probably will be. The asylum's needs for
new things will be about $23,000; those of
the capitol, probably $1000 or $2000; of the
penitentiary, $8000 to $10,000, chiefly for
steel cells. The reform school, which had
$78,000 for buildings and improvements,
will want something for its farm and
shops. The superintendent will recom
mend $25,000; but this may be cut down to
$15,000 or $20,000. This comprises the needs
of those objects durlns the ensuing two
years, for which the last session appropri
ated $969,000. If the legislature does more,
the responsibility will be its own.
A movement has been started looking
toward the substitution of a state or
phan's home, to be located at one place,
and under state management, for the
present system of extending aid to the
various charitable institutions scattered
about tho state. Quite a lot of money
is now spent in this way. Thus, the last
general appropriation bill shows:
Institution. Appropriation.
"The Home," Portland $5 000
Orphans' Home, Salem 5000
Orphans' Home, Albany 5000
Refuge Home. Portland 5000
Baby Home, Portland 4)000
Magdalen Home. Portland 4,ooo
St Mary's Home, Beaverton 2000
Boys' and Girls' Aid Society, Port- '
land 2500
Patton Home, Portland 2,000
Total $34,500
Of course, not quite all of this is for
orphans; yet most of it is for eleemos
ynary work now carried on with very lit
tle, if any, state supervision. The move
ment for the concentration of this char
itable work in state hands would and
will, probably, arouse energetic opposi
tion from the beneficiary institutions. It
might result In the defeat of all such ap
propriationswhich would not be an un
mixed cvIL
Showing; Made hy Treasurer 3Iet
sdinu'.H Report.
SALEM, Jan. 10. From advance sheets
of the biennial report of State Treasurer
Metschan, the following statement of re
ceipts and disbursements appears, being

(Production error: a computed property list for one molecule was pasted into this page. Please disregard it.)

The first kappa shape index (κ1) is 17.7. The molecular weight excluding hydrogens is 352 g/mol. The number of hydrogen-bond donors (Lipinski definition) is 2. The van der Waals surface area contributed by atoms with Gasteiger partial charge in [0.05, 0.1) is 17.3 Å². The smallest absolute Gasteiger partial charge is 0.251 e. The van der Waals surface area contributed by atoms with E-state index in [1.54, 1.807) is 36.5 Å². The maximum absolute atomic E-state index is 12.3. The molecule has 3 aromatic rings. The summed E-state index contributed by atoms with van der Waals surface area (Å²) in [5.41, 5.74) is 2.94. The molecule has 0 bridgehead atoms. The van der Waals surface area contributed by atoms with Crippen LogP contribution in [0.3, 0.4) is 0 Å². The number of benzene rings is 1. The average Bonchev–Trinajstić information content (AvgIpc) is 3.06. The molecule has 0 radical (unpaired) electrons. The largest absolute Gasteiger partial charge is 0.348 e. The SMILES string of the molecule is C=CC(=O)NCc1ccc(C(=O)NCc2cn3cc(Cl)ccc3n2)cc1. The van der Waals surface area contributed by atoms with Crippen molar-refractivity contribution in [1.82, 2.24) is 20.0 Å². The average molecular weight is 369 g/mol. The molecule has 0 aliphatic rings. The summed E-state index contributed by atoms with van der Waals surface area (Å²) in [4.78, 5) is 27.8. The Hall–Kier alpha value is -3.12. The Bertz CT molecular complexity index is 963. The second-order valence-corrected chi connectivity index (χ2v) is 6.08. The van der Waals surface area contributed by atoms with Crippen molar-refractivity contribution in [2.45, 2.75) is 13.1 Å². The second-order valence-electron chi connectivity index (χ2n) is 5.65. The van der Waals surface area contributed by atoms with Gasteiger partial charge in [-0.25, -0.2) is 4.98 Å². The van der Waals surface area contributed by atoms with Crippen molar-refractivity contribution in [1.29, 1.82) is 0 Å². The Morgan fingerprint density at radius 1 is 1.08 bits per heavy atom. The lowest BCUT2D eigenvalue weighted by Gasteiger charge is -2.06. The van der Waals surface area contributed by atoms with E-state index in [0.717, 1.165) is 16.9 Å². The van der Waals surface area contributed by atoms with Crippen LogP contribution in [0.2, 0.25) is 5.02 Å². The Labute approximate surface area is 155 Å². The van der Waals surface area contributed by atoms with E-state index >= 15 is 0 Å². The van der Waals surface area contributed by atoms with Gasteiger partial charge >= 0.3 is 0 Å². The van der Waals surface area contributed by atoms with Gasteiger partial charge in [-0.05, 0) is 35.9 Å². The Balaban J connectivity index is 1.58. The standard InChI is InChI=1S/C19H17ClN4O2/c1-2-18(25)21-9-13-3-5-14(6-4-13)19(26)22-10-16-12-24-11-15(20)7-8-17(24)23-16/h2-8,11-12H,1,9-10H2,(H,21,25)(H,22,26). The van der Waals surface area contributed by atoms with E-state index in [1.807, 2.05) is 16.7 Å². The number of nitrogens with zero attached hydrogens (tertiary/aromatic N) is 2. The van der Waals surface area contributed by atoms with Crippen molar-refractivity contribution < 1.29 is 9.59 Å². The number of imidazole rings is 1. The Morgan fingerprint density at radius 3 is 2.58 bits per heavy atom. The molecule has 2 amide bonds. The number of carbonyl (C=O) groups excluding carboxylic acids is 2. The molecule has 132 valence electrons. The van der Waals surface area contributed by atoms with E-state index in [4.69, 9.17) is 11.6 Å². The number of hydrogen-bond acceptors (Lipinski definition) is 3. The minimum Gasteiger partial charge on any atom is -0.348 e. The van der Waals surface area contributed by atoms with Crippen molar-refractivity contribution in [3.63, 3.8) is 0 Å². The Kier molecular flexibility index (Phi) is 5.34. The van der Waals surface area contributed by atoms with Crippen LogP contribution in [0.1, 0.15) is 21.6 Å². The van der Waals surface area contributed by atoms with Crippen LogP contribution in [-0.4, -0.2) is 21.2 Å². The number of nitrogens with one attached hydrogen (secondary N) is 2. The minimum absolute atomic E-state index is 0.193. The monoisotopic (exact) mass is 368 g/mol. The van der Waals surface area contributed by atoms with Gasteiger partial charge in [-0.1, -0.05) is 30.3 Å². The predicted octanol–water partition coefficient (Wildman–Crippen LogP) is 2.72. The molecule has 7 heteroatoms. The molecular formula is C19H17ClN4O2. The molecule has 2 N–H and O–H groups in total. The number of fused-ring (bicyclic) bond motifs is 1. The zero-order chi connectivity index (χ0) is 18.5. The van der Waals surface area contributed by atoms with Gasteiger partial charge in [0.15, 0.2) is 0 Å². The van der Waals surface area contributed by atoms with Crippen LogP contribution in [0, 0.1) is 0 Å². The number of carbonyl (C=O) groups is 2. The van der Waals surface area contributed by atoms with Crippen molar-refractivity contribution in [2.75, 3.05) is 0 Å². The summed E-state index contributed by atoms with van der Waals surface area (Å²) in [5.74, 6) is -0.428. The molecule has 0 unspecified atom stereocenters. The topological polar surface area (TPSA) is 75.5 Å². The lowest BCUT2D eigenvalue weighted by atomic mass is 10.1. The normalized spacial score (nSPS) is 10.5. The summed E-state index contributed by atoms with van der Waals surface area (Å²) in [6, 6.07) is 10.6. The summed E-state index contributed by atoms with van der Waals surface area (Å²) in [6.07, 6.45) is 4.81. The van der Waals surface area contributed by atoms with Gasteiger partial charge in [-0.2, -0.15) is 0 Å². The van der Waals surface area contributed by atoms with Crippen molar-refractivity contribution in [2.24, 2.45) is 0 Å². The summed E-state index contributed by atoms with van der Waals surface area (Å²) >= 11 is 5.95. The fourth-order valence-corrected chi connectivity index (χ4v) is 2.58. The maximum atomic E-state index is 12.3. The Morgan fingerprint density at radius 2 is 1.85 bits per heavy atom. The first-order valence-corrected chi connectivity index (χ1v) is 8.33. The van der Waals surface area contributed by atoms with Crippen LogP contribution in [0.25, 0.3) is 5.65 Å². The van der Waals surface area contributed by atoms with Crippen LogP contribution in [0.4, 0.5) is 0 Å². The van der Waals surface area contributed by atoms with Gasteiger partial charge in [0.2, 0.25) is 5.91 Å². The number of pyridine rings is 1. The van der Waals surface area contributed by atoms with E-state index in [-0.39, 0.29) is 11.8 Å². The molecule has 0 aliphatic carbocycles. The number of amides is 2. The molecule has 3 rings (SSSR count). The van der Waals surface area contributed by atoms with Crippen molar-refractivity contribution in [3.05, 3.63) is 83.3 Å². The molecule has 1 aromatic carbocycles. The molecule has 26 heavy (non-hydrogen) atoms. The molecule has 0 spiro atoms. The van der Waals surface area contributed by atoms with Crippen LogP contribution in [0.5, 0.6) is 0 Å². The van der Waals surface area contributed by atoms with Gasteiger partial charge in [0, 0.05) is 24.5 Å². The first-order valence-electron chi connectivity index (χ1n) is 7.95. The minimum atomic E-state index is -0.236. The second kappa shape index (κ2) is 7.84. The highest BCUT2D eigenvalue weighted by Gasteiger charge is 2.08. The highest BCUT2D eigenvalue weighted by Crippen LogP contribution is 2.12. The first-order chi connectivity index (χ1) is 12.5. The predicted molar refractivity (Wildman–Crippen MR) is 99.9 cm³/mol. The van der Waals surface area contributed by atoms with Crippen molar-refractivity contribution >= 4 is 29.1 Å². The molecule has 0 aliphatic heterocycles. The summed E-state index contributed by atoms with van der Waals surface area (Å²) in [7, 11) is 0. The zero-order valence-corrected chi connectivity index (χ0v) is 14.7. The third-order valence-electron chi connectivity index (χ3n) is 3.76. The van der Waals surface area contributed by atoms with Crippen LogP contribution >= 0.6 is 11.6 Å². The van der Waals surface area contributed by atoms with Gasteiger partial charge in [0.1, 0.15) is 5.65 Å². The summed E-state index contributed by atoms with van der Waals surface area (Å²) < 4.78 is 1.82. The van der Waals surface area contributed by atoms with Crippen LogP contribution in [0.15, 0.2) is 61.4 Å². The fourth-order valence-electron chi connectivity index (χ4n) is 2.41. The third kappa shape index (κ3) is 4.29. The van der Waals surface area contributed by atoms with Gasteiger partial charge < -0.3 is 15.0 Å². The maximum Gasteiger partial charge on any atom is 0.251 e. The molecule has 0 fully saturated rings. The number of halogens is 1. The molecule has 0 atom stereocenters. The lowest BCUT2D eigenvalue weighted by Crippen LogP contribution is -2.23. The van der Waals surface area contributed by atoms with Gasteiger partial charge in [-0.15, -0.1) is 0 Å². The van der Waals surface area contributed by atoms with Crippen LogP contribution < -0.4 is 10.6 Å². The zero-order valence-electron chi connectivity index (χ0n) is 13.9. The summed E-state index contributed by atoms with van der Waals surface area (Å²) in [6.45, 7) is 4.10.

Highest of all in Leavening Power.
for the two years ending: December 3L
1S94. The receipts, including balances
standing at the beginning of the two
years, aggregate $3,003,143 94, and are
credited to the followingjfunds:
Fund. '" Amount.
General r- $1,S0S,934 43
Common school, principal 55S,5S8 64
Common school, interest'.: 340,118 42
Agricultural college, principal.. 22.57S 6S
Agricultural college, interest... 16,295 93
University, principal.... fj. 2409 44
University, interest iT. 13.6SS 94
Swamp land Zf-s. 12,710 03
Tide land XiU 14,607 45
United States 5 per cents.."..... 99,163 92
University tax i5 2G.8S3 64
Military tax J. 32,673 71
Direct tax .". 29,869 57
Thurston monument ..:.".... 7 22
Salmon Industry :7f..-JU.... 3,106 85
Total .Hr..... $3,003,448 94
The disbursements .aggregated $2,763,
049 85, and were made "fcf the various
funds, as follows: -jHp;
Fund. 3BL Amount
General .ttt; ;?.....$ S20.006 49
Penitentiary flFTv.... 84,640 18
Incidental "aS"' 26,507 OS
Insane and Idiotic ....fKSn 24S.744 95
Executive ttiA 33;560 50
Judicial JrT.?; 112,714 52
Legislative .3V. 55,059 SS
Printing ?&??. 60,674 87
Convict .tSPK'-..... 23.351 71
Fugitive .?;Vi" 9,13195
Indigent "TO??..... 2,789 22